All-round boom in Chinese book industry feeds nationwide passion for reading
Literary love
Published: Dec 21, 2023 11:17 PM
People attend the 35th Beijing Book Fair. Photo: VCG

People attend the 35th Beijing Book Fair. Photo: VCG

Editor's Note:

In 2023, a series of noteworthy topics have emerged in the Chinese cultural landscape. In the planning of the 2023 Cultural Gala, the Global Times will delve into nine important topics, aiming to showcase the multidimensional aspects of Chinese civilization and the diverse charms of Chinese culture.

This is the fourth installment of the Global Times' Year-end Special on culture. It will guide readers through the creative changes in book industry in 2023. Those creative changes not only include new strategies such as "book+," but also show the industry's open mind-set to embrace international sources by using books to bridge Chinese and Western cultures.

A view inside a bookstore Photo: VCG

A view inside a bookstore Photo: VCG

Despite the proliferation of short-format content including video clips and news bites, over 87 percent of Chinese people sampled still prefer reading books. Data from the annual White Paper on Public Reading Development confirm Chinese people's loyalty to "books" over other forms of entertainment.  

Chinese readers' enduring passion for reading can be attributed to the diversity of Chinese books and a growing publishing market that is able to sustain people's cultural consumption needs. 

The COVID-19 pandemic put downward pressure on the global book industry in the last three years, and yet the Chinese market has managed to rebound through its "offline to online" and "from home to the globe" strategies. 

From offline to online 

The spring of 2023 was also the "spring" of China's physical bookstores. Nearly 200,000 people in Beijing, for instance, visited local bookstores during the 2023 Spring Festival holidays.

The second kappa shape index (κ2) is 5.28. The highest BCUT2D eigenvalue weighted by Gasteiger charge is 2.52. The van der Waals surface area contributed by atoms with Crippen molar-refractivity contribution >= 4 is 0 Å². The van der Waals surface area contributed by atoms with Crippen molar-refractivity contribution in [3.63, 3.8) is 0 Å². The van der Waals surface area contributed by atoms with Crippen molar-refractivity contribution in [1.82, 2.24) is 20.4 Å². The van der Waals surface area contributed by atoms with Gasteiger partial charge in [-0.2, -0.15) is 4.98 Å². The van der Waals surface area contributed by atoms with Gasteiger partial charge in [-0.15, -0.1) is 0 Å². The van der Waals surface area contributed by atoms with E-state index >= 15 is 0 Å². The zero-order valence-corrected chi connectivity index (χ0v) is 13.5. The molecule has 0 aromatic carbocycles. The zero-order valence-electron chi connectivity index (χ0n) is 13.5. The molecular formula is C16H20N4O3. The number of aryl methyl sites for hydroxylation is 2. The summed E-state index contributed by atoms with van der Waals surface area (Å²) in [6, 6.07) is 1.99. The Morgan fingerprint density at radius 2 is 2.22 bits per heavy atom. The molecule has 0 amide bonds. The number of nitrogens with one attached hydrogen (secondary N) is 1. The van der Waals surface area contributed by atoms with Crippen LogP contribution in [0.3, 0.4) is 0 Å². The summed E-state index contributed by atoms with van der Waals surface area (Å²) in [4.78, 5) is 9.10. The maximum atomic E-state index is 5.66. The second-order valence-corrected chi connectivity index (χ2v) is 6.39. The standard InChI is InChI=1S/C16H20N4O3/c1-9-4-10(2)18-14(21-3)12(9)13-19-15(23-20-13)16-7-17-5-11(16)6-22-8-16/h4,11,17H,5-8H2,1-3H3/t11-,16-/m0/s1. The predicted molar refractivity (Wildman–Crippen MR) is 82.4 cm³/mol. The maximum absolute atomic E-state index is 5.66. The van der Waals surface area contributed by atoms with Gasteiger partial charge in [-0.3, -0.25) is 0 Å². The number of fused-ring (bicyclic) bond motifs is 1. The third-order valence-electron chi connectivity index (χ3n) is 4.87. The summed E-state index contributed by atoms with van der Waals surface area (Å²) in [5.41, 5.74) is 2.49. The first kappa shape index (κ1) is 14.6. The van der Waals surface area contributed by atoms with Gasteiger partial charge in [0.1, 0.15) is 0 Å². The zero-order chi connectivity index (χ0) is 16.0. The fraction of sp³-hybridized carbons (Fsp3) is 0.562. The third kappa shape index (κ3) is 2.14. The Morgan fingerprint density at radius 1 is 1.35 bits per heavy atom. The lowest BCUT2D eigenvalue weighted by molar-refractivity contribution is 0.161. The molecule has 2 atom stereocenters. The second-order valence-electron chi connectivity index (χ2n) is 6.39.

Despite large comprehensive bookstores like the Beijing Books Building and the Wangfujing Bookstore were crowded during the holiday season, Jin Hong, an industry analyst, told the Global Times that the public's surging interest was still able to have "even distributions" of readers across the city's developed reading facilities. 

With the support of the "one-district-one-bookstore" policy, Beijing now has around 2,000 physical bookstores with the smallest having been threaded into each district's different communities. 

"Those widely dotted physical shops are the cornerstones to promote the public's reading scene," Jin noted.  

The expanding "reading web" seems to have also increased positive competitiveness between bookstores, encouraging many establishments to launch awareness campaigns, including the branding of "reading" through niche perspectives. 

Hidden within a factory-turned cultural creative block, the Beicang Library bookstore in the Chongqing Municipality is the city's hottest community library. It embraces locals regardless of age, attracting the elderly and a contingent of urban workers who gather there for business meetings. 

Li Chuanbo, an architect and the founder of the Beicang Library, told the Global Times that, aside from its sales potential, he sees more importance in the facility fulfilling an "urban living room" function. 

"We can see the creative change among Chinese physical bookstores when the rigid 'sale and buy' mode is replaced with experiential settings such as a good ambiance and the incorporation of the cultural creative industry," Yao Yu, a cultural creative industry expert told the Global Times. Yao also added that bookstores are now "cultural providers" that exemplify the new "book+" pattern.